The Doloriad is a dark, surreal novel about a family of survivors living in a nightmare future. Some kind of environmental apocalypse has occurred and almost everyone is gone, except a family living on the outskirts of a city, sustained by incest and ruled over by the Matriarch. The careful balance of power and attempts to grow and scavenge what they need are interrupted when the Matriarch sends away her daughter Dolores, in the hope of marrying her to other survivors who she believes are out there.
If the summary doesn’t suggest it enough, I’ll say it: this is a weird book. It revels in this weirdness, packed full of strange jokes and references (perhaps the most notable being a TV show in which Thomas Aquinas turns up to solve disputes) and written like a Greek tragedy (with all the violence and incest you might expect from one). The writing style is distinctive, with long descriptive sentences and a narrative voice that moves between characters fluidly, and this makes the book feel both very new and older than it is (maybe partly because of the Czech stuff in it, but it did draw to my mind Kafka and other similar writers, where you have to pay attention through the absurd).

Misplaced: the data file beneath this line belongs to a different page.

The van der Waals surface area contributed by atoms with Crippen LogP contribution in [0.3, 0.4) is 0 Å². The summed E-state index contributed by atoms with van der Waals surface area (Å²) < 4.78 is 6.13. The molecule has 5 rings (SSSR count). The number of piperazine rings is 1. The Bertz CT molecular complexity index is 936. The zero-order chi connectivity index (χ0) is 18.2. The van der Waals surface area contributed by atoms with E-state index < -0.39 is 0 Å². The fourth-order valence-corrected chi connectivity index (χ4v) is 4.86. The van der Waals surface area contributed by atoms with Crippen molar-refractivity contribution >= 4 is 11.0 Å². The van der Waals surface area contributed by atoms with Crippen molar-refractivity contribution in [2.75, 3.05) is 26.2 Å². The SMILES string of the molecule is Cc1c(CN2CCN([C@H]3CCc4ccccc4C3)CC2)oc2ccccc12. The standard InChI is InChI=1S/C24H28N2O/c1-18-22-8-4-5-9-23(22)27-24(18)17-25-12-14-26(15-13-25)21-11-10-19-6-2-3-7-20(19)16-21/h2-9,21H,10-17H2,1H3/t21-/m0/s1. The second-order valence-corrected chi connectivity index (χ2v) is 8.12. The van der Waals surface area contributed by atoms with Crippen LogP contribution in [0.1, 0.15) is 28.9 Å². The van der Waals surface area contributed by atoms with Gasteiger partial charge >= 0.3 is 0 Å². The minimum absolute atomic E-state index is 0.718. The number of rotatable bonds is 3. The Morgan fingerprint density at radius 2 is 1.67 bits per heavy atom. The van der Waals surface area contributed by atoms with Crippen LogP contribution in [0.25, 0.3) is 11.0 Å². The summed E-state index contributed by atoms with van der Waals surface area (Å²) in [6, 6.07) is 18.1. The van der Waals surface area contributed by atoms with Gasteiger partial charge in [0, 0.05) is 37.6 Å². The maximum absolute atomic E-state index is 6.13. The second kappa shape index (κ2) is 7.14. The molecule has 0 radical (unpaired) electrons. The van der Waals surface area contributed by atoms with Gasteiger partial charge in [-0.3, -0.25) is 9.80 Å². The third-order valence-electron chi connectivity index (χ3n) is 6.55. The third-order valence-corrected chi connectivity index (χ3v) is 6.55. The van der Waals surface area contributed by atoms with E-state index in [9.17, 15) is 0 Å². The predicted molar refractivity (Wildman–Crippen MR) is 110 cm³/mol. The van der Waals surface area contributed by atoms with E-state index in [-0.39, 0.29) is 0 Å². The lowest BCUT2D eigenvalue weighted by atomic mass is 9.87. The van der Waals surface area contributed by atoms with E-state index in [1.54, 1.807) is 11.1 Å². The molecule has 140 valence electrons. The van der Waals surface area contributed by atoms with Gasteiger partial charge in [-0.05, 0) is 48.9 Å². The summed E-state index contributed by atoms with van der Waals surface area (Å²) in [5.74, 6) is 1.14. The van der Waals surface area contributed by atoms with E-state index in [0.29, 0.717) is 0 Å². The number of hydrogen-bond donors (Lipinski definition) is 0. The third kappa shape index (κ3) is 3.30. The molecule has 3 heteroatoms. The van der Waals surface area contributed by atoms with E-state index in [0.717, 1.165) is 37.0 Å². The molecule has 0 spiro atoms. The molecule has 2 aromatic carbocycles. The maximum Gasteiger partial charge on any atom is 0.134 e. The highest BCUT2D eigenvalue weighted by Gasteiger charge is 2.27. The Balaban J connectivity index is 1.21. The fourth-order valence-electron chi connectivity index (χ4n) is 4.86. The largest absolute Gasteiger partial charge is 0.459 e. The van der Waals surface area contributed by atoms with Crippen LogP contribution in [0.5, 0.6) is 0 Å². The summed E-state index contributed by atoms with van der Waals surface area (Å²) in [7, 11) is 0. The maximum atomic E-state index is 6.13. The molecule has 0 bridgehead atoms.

The Doloriad is not an easy book to review, definitely unforgettable, well written, and with a haunting philosophical question: at what cost is survival against all odds and is it really worth it? It’s probably a love/hate type book, with the meandering plot and shifting perspectives (and dark content) not for everyone, but it really sets out what near-future fiction could be, beyond what has been imagined before.